Reviewed by Colin Jacobson (April 20, 2021)
Now the ripe age of 90, William Shatner continues to work at a fairly relentless pace – well, after a break for the COVID-ruined year of 2020. Shatner returns as the star of 2021’s comedy Senior Moment.
Retired NASA test pilot Victor Martin (Shatner) loves his vintage Porsche convertible. However, his automotive shenanigans lead him to lose his license and find his beloved roadster impounded.
Now stuck on public transportation, he meets café owner Caroline Summers (Jean Smart), a conservative woman who views his antics with disdain. Could love develop between these apparent antagonists?
Well, duh. The “opposites attract” concept goes back centuries, if not millennia, and outside of the focus on elderly characters, Moment brings nothing new to the notion.
Still, a movie doesn’t need to innovate to entertain, and Moment manages to find occasional moments of fun. These primarily stem from the cast, as the talent involved adds charm to the stale narrative.
In particular, Shatner looks like he had a ball as he played his version of the old man who refuses to acknowledge his age. Of course, as depicted here, he gets incentive to ignore the calendar – after all, bikini models seem to dig him, so why not?
In any case, it seems inevitable that Victor will learn some maturity as the film proceeds, all via his relationship with Caroline. Despite the notions in the synopsis, Victor and Caroline don’t butt heads as much as expected, so the main conflict comes between Victor and his refusal to accept his age.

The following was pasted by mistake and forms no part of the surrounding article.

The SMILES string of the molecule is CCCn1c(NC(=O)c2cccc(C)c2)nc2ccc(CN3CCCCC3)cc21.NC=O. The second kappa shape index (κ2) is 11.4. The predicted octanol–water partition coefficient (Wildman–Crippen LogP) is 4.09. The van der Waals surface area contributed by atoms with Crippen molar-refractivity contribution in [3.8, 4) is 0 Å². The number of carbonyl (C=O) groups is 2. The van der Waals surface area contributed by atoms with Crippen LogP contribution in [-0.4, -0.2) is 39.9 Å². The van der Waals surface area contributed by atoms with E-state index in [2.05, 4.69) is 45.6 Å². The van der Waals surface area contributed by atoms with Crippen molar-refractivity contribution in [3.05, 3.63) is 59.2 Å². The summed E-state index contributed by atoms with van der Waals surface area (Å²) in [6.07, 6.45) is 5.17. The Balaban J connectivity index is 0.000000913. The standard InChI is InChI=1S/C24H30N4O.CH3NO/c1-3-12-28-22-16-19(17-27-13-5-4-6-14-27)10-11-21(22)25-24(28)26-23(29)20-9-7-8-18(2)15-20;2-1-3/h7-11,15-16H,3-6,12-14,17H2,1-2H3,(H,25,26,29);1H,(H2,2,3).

The story really does seem trite as can be, especially when an apparent love triangle evolves that also involves Caroline’s pal Diego Lozana (Esai Morales). Though the movie attempts some twists there, it finds no creativity, as one can predict the curveball far in advance.
With a banal script that lacks insight or originality, the actors find themselves without much meat, but they still make the most of it. As noted, Shatner seems to enjoy himself, as he shows vitality and vivacity that one wouldn’t expect of a man 10 years from his 100th birthday.
Smart proves a warm, affable love interest, though the movie’s best moments come from the interactions of Shatner and Christopher Lloyd as Victor’s lifelong pal Sal. The two old pros ignite when together and create the film’s most fun elements.
I wish Shatner, Smart, Lloyd and the others found themselves in a superior project, as the cliché nature of Moment restricts its cinematic potential. Still, the actors offer enough talent and life to make this a moderately enjoyable experience.